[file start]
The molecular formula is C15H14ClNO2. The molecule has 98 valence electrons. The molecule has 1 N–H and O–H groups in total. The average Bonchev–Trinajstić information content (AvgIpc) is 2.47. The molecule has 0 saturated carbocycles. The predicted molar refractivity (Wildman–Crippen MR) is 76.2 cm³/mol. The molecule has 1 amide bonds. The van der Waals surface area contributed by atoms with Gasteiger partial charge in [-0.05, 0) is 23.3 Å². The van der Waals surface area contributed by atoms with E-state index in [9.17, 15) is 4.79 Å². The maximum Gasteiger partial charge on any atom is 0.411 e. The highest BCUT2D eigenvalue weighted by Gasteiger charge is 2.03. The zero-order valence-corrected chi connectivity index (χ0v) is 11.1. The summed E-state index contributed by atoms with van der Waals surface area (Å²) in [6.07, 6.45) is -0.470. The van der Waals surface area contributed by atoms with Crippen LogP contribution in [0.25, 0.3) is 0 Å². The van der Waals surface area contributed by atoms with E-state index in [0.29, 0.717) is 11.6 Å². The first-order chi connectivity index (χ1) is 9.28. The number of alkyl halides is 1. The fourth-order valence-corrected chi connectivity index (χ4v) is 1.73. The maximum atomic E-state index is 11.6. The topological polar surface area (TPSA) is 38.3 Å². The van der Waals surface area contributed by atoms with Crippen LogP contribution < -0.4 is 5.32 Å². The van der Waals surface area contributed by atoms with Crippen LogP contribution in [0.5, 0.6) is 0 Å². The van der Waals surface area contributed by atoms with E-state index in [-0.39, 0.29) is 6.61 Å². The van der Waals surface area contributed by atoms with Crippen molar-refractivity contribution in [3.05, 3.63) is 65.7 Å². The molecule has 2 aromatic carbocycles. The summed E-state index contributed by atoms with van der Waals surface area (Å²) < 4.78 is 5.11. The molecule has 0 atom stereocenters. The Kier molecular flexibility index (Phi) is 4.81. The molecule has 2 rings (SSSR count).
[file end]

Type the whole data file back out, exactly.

The molecular formula is C15H14ClNO2. The molecule has 98 valence electrons. The molecule has 1 N–H and O–H groups in total. The average Bonchev–Trinajstić information content (AvgIpc) is 2.47. The molecule has 0 saturated carbocycles. The predicted molar refractivity (Wildman–Crippen MR) is 76.2 cm³/mol. The molecule has 1 amide bonds. The van der Waals surface area contributed by atoms with Gasteiger partial charge in [-0.05, 0) is 23.3 Å². The van der Waals surface area contributed by atoms with E-state index in [9.17, 15) is 4.79 Å². The maximum Gasteiger partial charge on any atom is 0.411 e. The highest BCUT2D eigenvalue weighted by Gasteiger charge is 2.03. The zero-order valence-corrected chi connectivity index (χ0v) is 11.1. The summed E-state index contributed by atoms with van der Waals surface area (Å²) in [6.07, 6.45) is -0.470. The van der Waals surface area contributed by atoms with Crippen LogP contribution in [0.25, 0.3) is 0 Å². The van der Waals surface area contributed by atoms with E-state index in [0.29, 0.717) is 11.6 Å². The first-order chi connectivity index (χ1) is 9.28. The number of alkyl halides is 1. The fourth-order valence-corrected chi connectivity index (χ4v) is 1.73. The maximum atomic E-state index is 11.6. The topological polar surface area (TPSA) is 38.3 Å². The van der Waals surface area contributed by atoms with Crippen LogP contribution < -0.4 is 5.32 Å². The van der Waals surface area contributed by atoms with Crippen LogP contribution in [0.5, 0.6) is 0 Å². The van der Waals surface area contributed by atoms with E-state index in [-0.39, 0.29) is 6.61 Å². The van der Waals surface area contributed by atoms with Crippen molar-refractivity contribution in [3.05, 3.63) is 65.7 Å². The molecule has 2 aromatic carbocycles. The summed E-state index contributed by atoms with van der Waals surface area (Å²) < 4.78 is 5.11. The molecule has 0 atom stereocenters. The Kier molecular flexibility index (Phi) is 4.81. The molecule has 2 rings (SSSR count).